Latest News
Records of Bucks
Natural History
Buckinghamshire Local History Network
Historic Buildings Group

A step by step guide to writing a building report

Having completed the measured survey and drawings, it is time to put together all the findings into a written report. If you have used the historic building group recording forms, then these will suffice, or will provide all the information for a more formal report. You would need a more structured report if you intend to publish.

There are many different ways to put together a building report. This is one suggested format, but there are others. What is included depends to some extent on the individual building and the level of detail required (see EH guidelines for description of levels 1-4).



A brief paragraph summarising the report contents

1. Site location

Include a map and a description of the location with full address and NGR. It might be helpful to include some details about the settlement and its history, as this gives context to the building’s history

2. Statutory designation

Only relevant if the building is listed

3. Survey record

Say how, why and when the survey was carried out, plus the names of the survey team. Include the EH level of recording if relevant (see reference list)

4. Description of building

Describe the following aspects:

• The landscape setting e.g. orientation on plot, relationship to any roads, gardens, out-buildings
• Each of the exterior elevations, including construction materials
• The exterior of the roof, including chimneys
• The interior rooms. It is usual to describe on a room by room basis, noting interesting and significant features.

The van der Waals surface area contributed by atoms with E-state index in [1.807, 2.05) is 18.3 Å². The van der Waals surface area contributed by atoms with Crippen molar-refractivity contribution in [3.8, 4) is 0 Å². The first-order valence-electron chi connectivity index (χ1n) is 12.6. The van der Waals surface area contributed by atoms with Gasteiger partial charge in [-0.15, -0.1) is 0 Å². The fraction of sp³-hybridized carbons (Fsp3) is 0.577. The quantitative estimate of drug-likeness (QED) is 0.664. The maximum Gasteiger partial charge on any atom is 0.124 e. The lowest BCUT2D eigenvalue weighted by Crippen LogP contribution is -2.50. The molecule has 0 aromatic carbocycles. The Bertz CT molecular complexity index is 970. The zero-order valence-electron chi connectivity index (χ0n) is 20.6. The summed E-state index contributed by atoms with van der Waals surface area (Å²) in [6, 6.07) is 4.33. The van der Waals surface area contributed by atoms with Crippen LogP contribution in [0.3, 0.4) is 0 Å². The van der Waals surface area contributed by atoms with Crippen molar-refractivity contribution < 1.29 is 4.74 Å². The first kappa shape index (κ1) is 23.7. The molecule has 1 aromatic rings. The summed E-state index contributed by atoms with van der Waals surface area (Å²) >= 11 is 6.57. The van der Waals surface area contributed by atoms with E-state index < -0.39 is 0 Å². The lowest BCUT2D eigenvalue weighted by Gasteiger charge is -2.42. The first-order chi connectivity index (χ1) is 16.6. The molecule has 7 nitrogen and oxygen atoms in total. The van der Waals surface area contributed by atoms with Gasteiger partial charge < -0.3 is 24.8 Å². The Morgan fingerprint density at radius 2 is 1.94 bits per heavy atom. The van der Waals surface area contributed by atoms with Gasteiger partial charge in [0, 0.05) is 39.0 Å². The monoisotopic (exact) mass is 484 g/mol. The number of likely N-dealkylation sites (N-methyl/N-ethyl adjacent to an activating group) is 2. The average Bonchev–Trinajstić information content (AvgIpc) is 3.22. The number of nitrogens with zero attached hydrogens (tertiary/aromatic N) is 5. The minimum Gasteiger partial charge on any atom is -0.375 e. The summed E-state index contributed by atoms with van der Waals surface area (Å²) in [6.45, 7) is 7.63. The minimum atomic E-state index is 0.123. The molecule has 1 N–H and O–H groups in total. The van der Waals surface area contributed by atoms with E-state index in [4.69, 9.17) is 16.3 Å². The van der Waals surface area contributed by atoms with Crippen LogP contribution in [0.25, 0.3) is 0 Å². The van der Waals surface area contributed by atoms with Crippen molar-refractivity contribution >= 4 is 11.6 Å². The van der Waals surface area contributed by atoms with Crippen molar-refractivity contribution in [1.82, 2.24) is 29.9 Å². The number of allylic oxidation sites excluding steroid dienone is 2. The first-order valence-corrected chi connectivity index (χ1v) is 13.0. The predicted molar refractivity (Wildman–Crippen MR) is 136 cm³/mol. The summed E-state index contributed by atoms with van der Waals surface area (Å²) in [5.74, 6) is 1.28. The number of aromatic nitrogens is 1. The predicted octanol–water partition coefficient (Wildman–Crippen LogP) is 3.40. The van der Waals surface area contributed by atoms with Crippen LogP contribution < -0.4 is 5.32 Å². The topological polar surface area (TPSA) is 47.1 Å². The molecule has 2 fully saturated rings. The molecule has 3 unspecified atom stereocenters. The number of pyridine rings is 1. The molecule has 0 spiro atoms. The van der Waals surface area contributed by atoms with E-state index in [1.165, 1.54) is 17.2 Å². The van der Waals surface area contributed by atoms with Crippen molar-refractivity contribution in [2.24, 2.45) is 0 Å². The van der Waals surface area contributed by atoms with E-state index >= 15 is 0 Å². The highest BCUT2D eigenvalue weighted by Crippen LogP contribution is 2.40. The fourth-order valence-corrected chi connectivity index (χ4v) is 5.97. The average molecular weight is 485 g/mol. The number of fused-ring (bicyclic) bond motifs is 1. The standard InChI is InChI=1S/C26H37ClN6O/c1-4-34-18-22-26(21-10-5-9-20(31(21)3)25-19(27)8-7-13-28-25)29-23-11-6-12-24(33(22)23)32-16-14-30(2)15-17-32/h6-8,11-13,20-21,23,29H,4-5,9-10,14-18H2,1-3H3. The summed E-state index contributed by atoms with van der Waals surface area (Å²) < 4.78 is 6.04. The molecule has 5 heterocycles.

• The roof space

Remember that it is not necessary to describe everything (it could get rather dull!) and sometimes it is better to include photographs or refer to the drawings...a picture speaks a thousand words.

5. Documentary evidence

Include here evidence from other sources which shed light on the history of the building, e.g.:

• Title deeds
• Historic maps
• Tithe and enclosure records
• Probate records
• Census data
• HER entries
• Planning Department records

6. Interpretation

This is the fun part! This is the section in which you try to interpret the survey results and documentary evidence, and attempt to work out when the building was constructed, the different phases of construction or alteration and perhaps something about its function and its former residents. Precise dating can be very difficult and sometimes impossible, especially for vernacular dwellings which may have few dateable features and little in the way of documents or records. It can be worth sketching the different phases of the building or including a sketch with the time periods in different colours.

Remember that this might be the only record made of your building and few other people will be in a better position to interpret its history. If the drawings and descriptions are clear then it will allow other interpretations to be made, all of which will add to our overall knowledge.

7. Acknowledgements

It is good to thank those people who have helped with the survey such as the householder.

8. References

List any reference materials used including original documents (primary sources) such as historic maps and title deeds, and secondary sources (published materials referred to). Include the drawings and any useful photographs. The drawings are often put in as appendices, whilst the photographs are better placed into the body of the writing at appropriate points.


Hutton, B. 1986. Recording Standing Buildings. The British Archaeological Trust

Swallow P, Dallas R, Jackson S and Watt D. 2004 (2nd edition) Measurement and Recording of Historic Buildings. Shaftesbury: Donhead Publishing.

Understanding Historic Buildings: a guide to good recording practice. Swindon: English Heritage (2006)


Sue Fox
November 2009